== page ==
• "Robber's Ball" – Recorded in 1978 during the Back to the Egg sessions.[13]
  • "Same Time Next Year" – Recorded in 1978 for the film Same Time, Next Year but not used. Released as the B-side of "Put It There" in 1990.
  • "Seaside Woman" – Written by Linda McCartney and recorded in 1972, released as a single in 1977 under the name Suzy and the Red Stripes.
  • "Send Me the Heart" – Written by McCartney and Laine and recorded during the Nashville sessions in 1974. Released on Laine's album Japanese Tears in 1980.
  • "Thank You Darling"– An outtake from Red Rose Speedway.
  • "Tomorrow" – A instrumental remake of the song from the album Wild Life. Recorded during the Venus and Mars sessions in 1975.
  • "Tragedy" – This remake of the Fleetwoods' 1961 ballad dates from Red Rose Speedway sessions. The song was considered for inclusion on the album, which was originally planned to be a double.
  • "Walking in the Park with Eloise" – Released as a non-album single in 1974.[3]
  • "Waterspout" – An outtake from the London Town sessions, it was to be added to All the Best!, with additional overdubs done in 1987, but was ultimately scrapped in favour of "C Moon".
  • "Wide Prairie" – Written by Linda McCartney and recorded in November 1973 at EMI Paris with overdubs done in Nashville in 1974. An edited version, omitting two sections with lead vocals by Paul, was released on Linda McCartney's album Wide Prairie in 1998.

Bootleg versions[edit]

To date, a track listing has never been announced. However, various bootlegs have appeared on the market, taken from various sources. These bootleg versions show the Cold Cuts project in its various stages of mixing and different overdubs on the recordings over the years.

Cold Cuts[edit]

In 1987, a bootleg LP titled Cold Cuts (Club Sandwich SP-11) was released containing outtakes recorded between 1971 and 1978.

Track listing[edit]

Side one:

  1. "A Love For You"
  2. "My Carnival"
  3. "Waterspout"
  4. "Momma's Little Girl"
  5. "Night Out"
  6. "Robbers Ball"

Side two:

  1. "Cage"
  2. "Did We Meet Somewhere Before?"
  3. "Hey Diddle"
  4. "Tragedy"
  5. "Best Friend"
  6. "Same Time Next Year"

Cold Cuts (Another Early Version)[edit]

The following year, another bootleg LP titled Cold Cuts (Another Early Version) (Hot Hits Records SP-12) was released containing additional outtakes.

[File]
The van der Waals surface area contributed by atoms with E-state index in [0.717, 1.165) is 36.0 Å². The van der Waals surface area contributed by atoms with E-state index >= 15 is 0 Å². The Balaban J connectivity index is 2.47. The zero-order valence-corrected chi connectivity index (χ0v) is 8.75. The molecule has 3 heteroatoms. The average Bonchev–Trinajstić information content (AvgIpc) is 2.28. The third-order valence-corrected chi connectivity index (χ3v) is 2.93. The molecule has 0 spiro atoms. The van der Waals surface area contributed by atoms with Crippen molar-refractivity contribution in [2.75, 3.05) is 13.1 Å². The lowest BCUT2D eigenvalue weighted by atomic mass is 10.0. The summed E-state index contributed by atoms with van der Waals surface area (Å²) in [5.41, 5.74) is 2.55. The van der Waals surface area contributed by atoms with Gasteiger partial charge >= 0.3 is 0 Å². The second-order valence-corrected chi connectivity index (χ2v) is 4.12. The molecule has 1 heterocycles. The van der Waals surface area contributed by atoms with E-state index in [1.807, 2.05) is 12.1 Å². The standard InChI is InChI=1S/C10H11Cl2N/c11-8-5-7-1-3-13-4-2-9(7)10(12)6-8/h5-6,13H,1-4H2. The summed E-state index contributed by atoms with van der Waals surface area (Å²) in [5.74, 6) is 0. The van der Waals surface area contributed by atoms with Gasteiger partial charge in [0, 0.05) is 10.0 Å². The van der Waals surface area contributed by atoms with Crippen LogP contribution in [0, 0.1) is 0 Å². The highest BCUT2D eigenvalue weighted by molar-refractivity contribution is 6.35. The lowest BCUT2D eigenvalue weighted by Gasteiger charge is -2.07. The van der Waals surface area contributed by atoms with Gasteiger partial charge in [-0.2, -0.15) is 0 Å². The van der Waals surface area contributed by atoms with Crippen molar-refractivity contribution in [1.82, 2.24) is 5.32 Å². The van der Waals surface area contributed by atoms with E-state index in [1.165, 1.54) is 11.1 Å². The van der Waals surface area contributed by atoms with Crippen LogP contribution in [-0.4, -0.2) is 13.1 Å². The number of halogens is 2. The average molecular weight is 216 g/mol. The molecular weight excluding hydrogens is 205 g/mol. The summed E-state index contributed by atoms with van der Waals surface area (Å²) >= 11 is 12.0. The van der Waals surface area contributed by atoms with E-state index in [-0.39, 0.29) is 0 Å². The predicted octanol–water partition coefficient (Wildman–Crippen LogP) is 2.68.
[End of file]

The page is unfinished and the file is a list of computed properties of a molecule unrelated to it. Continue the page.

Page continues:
Track listing[edit]

Side one:

  1. "Mama's Little Girl"
  2. "I Would Only Smile"
  3. "Tragedy"
  4. "Night Out"
  5. "Oriental Nightfish"
  6. "Lunch Box/Odd Sox"
  7. "My Carnival"
  8. "Send Me the Heart"
  9. "Hey Diddle"

Side two:

  1. "Wild Prairie"
  2. "Tomorrow" (instrumental)
  3. "Proud Mum"
  4. "Proud Mum (reprise)"
  5. "Same Time Next Year"
  6. "Did We Meet Somewhere Before?"

References[edit]

  1. ^ "Random Notes" Rolling Stone 21 November 1974: 26
  2. ^ a b c d McGee, Garry (2003). Band on the Run: A History of Paul McCartney and Wings. Lanham, MD: Rowman & Littlefield. p. 72. ISBN 9780878333042. 
  3. ^ a b Bailey, Jerry "Paul & Linda Try the Gentle Life" The Tennessean July 18, 1974: 67
  4. ^ Terrill, Marshall (15 October 2010). "Ex-Wings guitarist, Laurence Juber, talks about having Paul McCartney as a boss". daytrippin.com. Retrieved 23 June 2012. 
  5. ^ Sounes, Howard. Fab: An Intimate Life of Paul McCartney (2010): 365
  6. ^ "Music and Video". richardniles.com. Retrieved 2 March 2014. 
  7. ^ Weiner, Allen. The Beatles: The Ultimate Recording Guide (1992): 67, 83
  8. ^ Lewisohn, Mark. "The Paul McCartney Interview" Club Sandwich Vol. 72, Winter 1994
  9. ^ a b "Sir Paul McCartney 'RAM' tracklisting, reissue details revealed". paulmccartney.com. 19 April 2012. Retrieved 23 May 2012. 
  10. ^ Miles, Barry; Badman, Keith, ed. (2001). The Beatles Diary After the Break-Up: 1970–2001 (reprint ed.). London: Music Sales Group. ISBN 9780711983076. 
  11. ^ Wings Reissue 'Venus and Mars' and 'At The Speed Of Sound'
  12. ^ http://webpages.charter.net/ram71/1974.htm.  Missing or empty |title= (help);
  13. ^ McGee 2003, p. 226
  14. ^ "Random Notes" Rolling Stone July 31, 1975: 24